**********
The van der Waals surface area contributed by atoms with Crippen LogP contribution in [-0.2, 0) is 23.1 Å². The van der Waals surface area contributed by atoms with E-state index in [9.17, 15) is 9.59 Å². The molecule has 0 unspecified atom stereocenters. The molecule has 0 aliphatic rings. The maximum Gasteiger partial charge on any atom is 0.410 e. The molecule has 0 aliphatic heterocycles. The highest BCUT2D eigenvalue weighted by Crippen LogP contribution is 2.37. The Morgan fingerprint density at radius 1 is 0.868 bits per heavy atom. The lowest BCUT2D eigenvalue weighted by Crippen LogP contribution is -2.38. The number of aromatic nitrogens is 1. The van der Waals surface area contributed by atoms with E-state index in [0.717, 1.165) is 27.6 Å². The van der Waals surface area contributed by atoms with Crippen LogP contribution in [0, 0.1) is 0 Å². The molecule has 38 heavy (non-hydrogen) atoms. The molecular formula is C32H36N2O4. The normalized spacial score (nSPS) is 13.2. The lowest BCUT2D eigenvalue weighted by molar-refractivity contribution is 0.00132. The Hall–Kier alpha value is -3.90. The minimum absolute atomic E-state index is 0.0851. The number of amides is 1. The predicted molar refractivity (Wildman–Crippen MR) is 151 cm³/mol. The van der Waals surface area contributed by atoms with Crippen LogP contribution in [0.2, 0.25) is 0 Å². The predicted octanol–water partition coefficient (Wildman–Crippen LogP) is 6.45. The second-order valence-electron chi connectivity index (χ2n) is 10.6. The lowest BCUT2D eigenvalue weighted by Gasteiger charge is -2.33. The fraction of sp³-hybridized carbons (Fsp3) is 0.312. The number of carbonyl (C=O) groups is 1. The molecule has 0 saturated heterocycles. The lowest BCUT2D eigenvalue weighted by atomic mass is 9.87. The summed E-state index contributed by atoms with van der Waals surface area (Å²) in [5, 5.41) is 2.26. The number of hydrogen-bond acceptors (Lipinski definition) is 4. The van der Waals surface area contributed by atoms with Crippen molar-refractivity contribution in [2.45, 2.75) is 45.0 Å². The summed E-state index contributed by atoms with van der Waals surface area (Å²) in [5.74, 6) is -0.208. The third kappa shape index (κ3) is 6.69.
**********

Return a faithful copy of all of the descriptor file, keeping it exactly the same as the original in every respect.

The van der Waals surface area contributed by atoms with Crippen LogP contribution in [-0.2, 0) is 23.1 Å². The van der Waals surface area contributed by atoms with E-state index in [9.17, 15) is 9.59 Å². The molecule has 0 unspecified atom stereocenters. The molecule has 0 aliphatic rings. The maximum Gasteiger partial charge on any atom is 0.410 e. The molecule has 0 aliphatic heterocycles. The highest BCUT2D eigenvalue weighted by Crippen LogP contribution is 2.37. The Morgan fingerprint density at radius 1 is 0.868 bits per heavy atom. The lowest BCUT2D eigenvalue weighted by Crippen LogP contribution is -2.38. The number of aromatic nitrogens is 1. The van der Waals surface area contributed by atoms with E-state index in [0.717, 1.165) is 27.6 Å². The van der Waals surface area contributed by atoms with Crippen LogP contribution in [0, 0.1) is 0 Å². The molecule has 38 heavy (non-hydrogen) atoms. The molecular formula is C32H36N2O4. The normalized spacial score (nSPS) is 13.2. The lowest BCUT2D eigenvalue weighted by molar-refractivity contribution is 0.00132. The Hall–Kier alpha value is -3.90. The minimum absolute atomic E-state index is 0.0851. The number of amides is 1. The predicted molar refractivity (Wildman–Crippen MR) is 151 cm³/mol. The van der Waals surface area contributed by atoms with Crippen LogP contribution in [0.2, 0.25) is 0 Å². The predicted octanol–water partition coefficient (Wildman–Crippen LogP) is 6.45. The second-order valence-electron chi connectivity index (χ2n) is 10.6. The lowest BCUT2D eigenvalue weighted by Gasteiger charge is -2.33. The fraction of sp³-hybridized carbons (Fsp3) is 0.312. The number of carbonyl (C=O) groups is 1. The molecule has 0 saturated heterocycles. The lowest BCUT2D eigenvalue weighted by atomic mass is 9.87. The summed E-state index contributed by atoms with van der Waals surface area (Å²) in [5, 5.41) is 2.26. The number of hydrogen-bond acceptors (Lipinski definition) is 4. The van der Waals surface area contributed by atoms with Crippen molar-refractivity contribution in [2.45, 2.75) is 45.0 Å². The summed E-state index contributed by atoms with van der Waals surface area (Å²) in [5.74, 6) is -0.208. The third kappa shape index (κ3) is 6.69.